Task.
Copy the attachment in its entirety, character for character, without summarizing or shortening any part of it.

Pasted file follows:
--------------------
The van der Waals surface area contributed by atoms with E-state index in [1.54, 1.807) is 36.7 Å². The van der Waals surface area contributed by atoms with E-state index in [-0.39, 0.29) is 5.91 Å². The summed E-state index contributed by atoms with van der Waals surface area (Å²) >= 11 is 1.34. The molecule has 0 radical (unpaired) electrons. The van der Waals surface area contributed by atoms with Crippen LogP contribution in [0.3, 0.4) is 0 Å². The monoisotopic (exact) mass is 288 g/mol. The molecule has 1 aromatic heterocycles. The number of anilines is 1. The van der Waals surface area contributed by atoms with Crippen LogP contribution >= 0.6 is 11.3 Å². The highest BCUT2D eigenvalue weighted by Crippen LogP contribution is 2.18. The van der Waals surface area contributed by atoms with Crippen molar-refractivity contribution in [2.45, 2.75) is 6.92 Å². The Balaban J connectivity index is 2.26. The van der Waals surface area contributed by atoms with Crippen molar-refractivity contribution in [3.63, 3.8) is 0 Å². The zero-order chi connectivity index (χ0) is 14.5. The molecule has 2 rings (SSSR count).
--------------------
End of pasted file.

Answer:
The van der Waals surface area contributed by atoms with E-state index in [1.54, 1.807) is 36.7 Å². The van der Waals surface area contributed by atoms with E-state index in [-0.39, 0.29) is 5.91 Å². The summed E-state index contributed by atoms with van der Waals surface area (Å²) >= 11 is 1.34. The molecule has 0 radical (unpaired) electrons. The van der Waals surface area contributed by atoms with Crippen LogP contribution in [0.3, 0.4) is 0 Å². The monoisotopic (exact) mass is 288 g/mol. The molecule has 1 aromatic heterocycles. The number of anilines is 1. The van der Waals surface area contributed by atoms with Crippen LogP contribution >= 0.6 is 11.3 Å². The highest BCUT2D eigenvalue weighted by Crippen LogP contribution is 2.18. The van der Waals surface area contributed by atoms with Crippen molar-refractivity contribution in [2.45, 2.75) is 6.92 Å². The Balaban J connectivity index is 2.26. The van der Waals surface area contributed by atoms with Crippen molar-refractivity contribution in [3.63, 3.8) is 0 Å². The zero-order chi connectivity index (χ0) is 14.5. The molecule has 2 rings (SSSR count).